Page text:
Every date obtained was thus the result of a mini-research project. In the D-REAMS (Dangoor Research Accelerator Mass Spectrometer) lab in the Rehovot institute, Boaretto and her team analyzed the plaster and the charred materials they removed from the dig site to study their composition and crystallinity and from there to determine their age.

Seeds found between the large boulders of the arch returned dates prior to the destruction of Jerusalem in 70 CE, during the period where Jerusalem was governed directly by the Roman prefects, the most famous of which is Pontius Pilate.  

According to Uziel of the Israel Antiquities Authority, “This comprehensive dating of the micro-remains provided an unequivocal solution to a lengthy archaeological riddle – that of the date of Wilson’s Arch.”  

The arch was part of a bridge which led worshippers to the Temple Mount and was built as part of the Western Wall of the compound some 2,000 years ago. Through this joint research project, the team was able to determine that the arch, which supported one of the main pathways to the Second Jewish Temple, was built in two distinct stages.

In its early days, during the rule of King Herod the Great or slightly afterwards, the bridge was 7.5 meters wide. Just a short time later, in the first century CE, the width of the bridge was doubled, reaching a width of 15 meters. “The size and workmanship of the arch attest to the importance of the Temple Mount during the days of the Second Jewish Temple, when thousands of people would have taken part in the ceremonies, particularly during holidays,” he adds. 

The archaeological team also worked on dating another piece of Jerusalem’s history – a small theater-like structure constructed beneath Wilson’s Arch. Radiocarbon dating indicates that the theater’s construction was most likely initiated just before a historically significant date – the outbreak of the Second Jewish Revolt in 132 CE, often known as the Bar Kochva revolt – and not later than Hadrian’ death. Ultimately, the group dated 33 samples from many different locations, covering a period of over 1,000 years.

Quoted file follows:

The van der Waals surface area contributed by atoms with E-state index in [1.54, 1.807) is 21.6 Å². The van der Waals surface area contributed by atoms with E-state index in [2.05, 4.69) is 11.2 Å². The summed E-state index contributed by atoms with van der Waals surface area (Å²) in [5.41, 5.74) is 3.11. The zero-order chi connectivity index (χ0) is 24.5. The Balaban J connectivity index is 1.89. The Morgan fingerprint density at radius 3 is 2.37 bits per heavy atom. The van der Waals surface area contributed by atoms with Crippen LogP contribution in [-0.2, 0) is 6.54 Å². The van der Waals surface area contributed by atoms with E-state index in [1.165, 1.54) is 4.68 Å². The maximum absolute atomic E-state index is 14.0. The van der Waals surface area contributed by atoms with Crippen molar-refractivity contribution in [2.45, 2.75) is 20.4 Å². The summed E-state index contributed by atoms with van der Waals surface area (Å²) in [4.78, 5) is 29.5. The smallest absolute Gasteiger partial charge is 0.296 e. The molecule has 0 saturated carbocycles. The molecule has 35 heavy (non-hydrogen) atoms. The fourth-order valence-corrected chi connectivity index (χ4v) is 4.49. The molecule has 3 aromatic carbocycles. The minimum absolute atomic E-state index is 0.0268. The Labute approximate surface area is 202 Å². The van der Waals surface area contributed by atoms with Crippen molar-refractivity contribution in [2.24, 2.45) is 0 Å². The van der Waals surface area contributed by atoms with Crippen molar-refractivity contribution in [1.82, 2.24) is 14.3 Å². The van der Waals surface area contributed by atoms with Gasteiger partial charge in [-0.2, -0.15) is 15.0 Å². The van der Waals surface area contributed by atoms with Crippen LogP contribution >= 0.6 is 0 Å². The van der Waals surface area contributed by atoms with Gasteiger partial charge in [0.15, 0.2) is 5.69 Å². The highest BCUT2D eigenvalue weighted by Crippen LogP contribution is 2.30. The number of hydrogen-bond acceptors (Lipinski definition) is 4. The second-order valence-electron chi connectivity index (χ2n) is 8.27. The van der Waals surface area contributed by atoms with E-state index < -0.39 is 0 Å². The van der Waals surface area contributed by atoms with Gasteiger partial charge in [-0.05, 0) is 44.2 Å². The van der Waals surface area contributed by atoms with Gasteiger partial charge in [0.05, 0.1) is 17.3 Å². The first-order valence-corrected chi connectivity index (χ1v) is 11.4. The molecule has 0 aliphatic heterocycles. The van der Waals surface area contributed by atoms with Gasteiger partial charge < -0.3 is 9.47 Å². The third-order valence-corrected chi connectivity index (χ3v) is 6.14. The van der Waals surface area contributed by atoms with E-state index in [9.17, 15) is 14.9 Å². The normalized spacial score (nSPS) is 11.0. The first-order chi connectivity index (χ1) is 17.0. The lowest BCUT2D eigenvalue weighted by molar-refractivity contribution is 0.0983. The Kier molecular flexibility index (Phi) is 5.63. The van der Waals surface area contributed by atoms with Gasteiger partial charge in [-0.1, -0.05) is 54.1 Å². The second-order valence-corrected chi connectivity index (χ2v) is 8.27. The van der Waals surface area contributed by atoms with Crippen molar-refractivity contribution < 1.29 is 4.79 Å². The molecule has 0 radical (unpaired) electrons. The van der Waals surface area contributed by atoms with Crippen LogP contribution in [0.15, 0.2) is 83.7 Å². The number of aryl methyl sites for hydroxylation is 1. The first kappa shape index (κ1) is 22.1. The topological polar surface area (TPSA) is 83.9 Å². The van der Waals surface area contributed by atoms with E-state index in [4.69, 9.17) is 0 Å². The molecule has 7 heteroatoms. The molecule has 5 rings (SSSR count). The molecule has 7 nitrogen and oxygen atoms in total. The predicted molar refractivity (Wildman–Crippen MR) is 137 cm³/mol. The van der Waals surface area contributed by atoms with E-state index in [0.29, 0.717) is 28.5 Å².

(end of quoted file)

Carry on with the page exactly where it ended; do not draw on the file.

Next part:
“The Wilson’s Arch riddle could not have been solved without the use of micro-archaeology,” declared Boaretto. “We showed that the extreme accuracy of our lab results, even for the tiniest of samples, can resolve these issues with a high degree of certainty, and we think they might help solve other archaeological puzzles for which radiocarbon dating had not previously been considered to be sufficiently precise.” 

“From an arch built by Herod to a theater complex abandoned before it was completed as a consequence of Bar Kochba revolt, you can take a fresh look at the city’s history and place this monumental building in its proper historical setting. That certainly helps solve this riddle,” she said.

The project is a joint undertaking, funded by the Israel Science Foundation, aimed at dating the various remains and settlements in ancient Jerusalem. It is based on a collaboration of field archaeologists Prof. Yuval Gadot (at Tel Aviv University), Dr. Uziel and Dr. Doron Ben-Ami (IAA), together with Boaretto and Regev, who applied the overall dating strategy developed at the Weizmann Institute in the field and in the D-REAMS lab. 



Source: Israel in the News